4 Reasons Why Wearable Computers Are OVERHYPED


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Iron Man Toon

Ultimate Wearable Computer

I’m Sorry

If you follow me on twitter or instagram you’ll see I share a lot of information pertaining to wearable computers. Specifically the Pebble watch and Google Glass – the first commercially popular examples of wearable computers. I’m here to tell you that I’m sorry for distracting you with this hype – I can’t help myself – I love this stuff.

But, if I’ve given you the sense that this wearable computers chat is important, well for the vast majority of you – it’s not. There are four main challenges to broader adoption of wearable computers: interoperability, stigma, etiquette and privacy.

Don’t Believe The Hype

Forbes, Wall Street Journal and NASDAQ all have stories hyping the technologies.

You may be familiar with Gartners Hype Cycle. Wearable Computers is in the Peak of Inflated Expectations and over the next six months will head into The Trough of Disillusionment – where everyone says “Glass is Dead.” This post focuses on why wearable computers are going to head, quickly, downhill.

Four Factors Stunting The Growth In Wearable Computers

1. Interoperability

I use different apps for different exercise activities: Lose It, Strava, Runkeeper and Everytrail. It seems like a lot of apps, but they all do specific things that I like. What dont’ they do? Share information. Wouldn’t it be nice to have all of these devices and apps sharing information in a manner that is useful for the user? Instead we have API (Application Programming Interface) driven integration system which cares more about profit than usability The software and hardware manufacturers want to keep you in their app-ecosystem ultimately resulting in a degraded user experience.

Looking at Pebble and Google Glass highlight these problems. The Pebble doesn’t play nicely with the iPhone. Google Glass, while integrated with Google’s empire of web services, doesn’t integrate with much else. There’s no reason to think heavy weights like Google and Apple are going to start playing nicely just so the technology does what you want it to do.

2. Stigma

The Saturday Night Live parody skit goes to show how awkward the user interface is. Sure, there are early adopters who say “I’ll never take it off,” but the majority of potential customers will never put it on. It’s still too geeky and most people don’t want to be “that guy.” I can imagine the technology improving over the coming years to be so small it is a lens applied to eyeglasses and maybe even the size of a contact lens. These advancements would remove some of the stigma but further drive problems with etiquette and privacy.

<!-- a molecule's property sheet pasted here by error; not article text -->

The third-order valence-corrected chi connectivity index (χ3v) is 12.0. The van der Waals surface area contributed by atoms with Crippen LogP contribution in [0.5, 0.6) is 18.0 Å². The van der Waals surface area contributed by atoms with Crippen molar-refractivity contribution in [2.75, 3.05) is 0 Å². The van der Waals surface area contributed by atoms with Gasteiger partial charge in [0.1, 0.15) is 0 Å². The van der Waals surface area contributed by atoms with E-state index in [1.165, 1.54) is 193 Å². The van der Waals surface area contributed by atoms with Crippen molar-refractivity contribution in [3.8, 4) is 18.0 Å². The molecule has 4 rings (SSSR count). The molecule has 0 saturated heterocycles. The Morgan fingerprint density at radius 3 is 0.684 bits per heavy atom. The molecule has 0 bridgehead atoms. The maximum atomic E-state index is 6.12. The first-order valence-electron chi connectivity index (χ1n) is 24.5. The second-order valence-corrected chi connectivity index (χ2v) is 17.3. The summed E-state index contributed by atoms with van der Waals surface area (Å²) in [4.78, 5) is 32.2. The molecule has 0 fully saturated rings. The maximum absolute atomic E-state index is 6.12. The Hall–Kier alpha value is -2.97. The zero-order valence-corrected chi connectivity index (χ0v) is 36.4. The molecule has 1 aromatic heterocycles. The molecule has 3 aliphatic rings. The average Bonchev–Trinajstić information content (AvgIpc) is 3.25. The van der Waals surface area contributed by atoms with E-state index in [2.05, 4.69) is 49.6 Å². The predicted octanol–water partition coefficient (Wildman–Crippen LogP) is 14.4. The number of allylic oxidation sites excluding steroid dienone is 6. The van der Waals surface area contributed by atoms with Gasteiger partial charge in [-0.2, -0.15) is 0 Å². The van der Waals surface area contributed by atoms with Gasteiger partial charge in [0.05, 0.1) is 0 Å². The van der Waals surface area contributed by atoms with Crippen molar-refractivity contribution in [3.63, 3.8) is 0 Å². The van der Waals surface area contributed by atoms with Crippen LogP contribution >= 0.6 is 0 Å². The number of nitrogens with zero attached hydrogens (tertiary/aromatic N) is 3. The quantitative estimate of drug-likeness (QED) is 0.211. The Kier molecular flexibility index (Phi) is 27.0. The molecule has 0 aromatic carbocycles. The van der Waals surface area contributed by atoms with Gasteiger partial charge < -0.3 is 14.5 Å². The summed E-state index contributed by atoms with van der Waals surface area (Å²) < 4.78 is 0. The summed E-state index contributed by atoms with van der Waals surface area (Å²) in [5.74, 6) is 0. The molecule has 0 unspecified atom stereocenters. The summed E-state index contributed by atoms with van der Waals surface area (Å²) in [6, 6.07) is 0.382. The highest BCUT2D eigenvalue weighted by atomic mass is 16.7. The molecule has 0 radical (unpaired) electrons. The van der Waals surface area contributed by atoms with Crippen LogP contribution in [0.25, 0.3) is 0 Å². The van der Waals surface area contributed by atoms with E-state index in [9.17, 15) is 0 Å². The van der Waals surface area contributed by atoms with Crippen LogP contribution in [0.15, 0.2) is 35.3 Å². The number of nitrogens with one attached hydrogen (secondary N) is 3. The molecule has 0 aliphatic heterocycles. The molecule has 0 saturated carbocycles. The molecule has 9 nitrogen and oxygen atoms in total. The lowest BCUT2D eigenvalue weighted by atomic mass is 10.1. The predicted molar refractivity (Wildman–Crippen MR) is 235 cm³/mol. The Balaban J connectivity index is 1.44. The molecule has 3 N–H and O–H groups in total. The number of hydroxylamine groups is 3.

Google Glass Prohibited

Google Glass Prohibited

3. Etiquette

The stigma is about how the user feels, but what about everyone else? That’s where etiquette comes in. Recently I was at my daughters dance competition. The organizer had a strict policy against photography, presumably to ward off pervs. Is the dance competition ready to set policies wearable computers too? Manufacturers need to show leadership and guide discussions on what is considerate use of the technology. While Google Glass’ photo/video capture commands are easy to spy, “Ok Glass, take a picture,” developers have already broken the verbal cues by creating an app that takes a picture when you blink. This example shows that we need to create etiquette standards for this new technology. We’ve done this in the past for new technologies, think email, but never has the technology had the potential to be so invasive. Leading us to the final obstacle to wearable computers…

4. Privacy

Without public debate and agreement on how wearable computers should be used, individuals are taking action. A couple of examples:

As computers are shaped to be an extension of our bodies they extend the limits of what humans can do. Conversations can easily be recorded. Implicit trust is threatened and people will reject and shun the technology. Using the technology could easily be regarded “poor taste.” People have reasonable demands to privacy and these expectations will be upheld by etiquette, legislation or ostracizing wearable computers.

In Summary

The Wearable Computing technology trend is fascinating but immature. Those involved in the movement need to think past the technology and consider the real-world practical implications of how the tech impacts society. People who don’t give a hoot about wearable computers should recognize the hype and know that there is a system of checks and balances that will integrate this technology into the mainstream in a way that suits the populace.

Photo Credits:

Ironman Toon – DracRoig

Prohibited – Cabrera Luengo

Republished with author's permission from original post.

John Refford
Natixis Global Asset Management
John Refford is a Financial Service professional with 17 years experience including 13 years management experience. John writes about Marketing Technology at his personal blog refford.com and at his personal twitter account @iamreff. His writings reflect his own opinions and not those of his employer.


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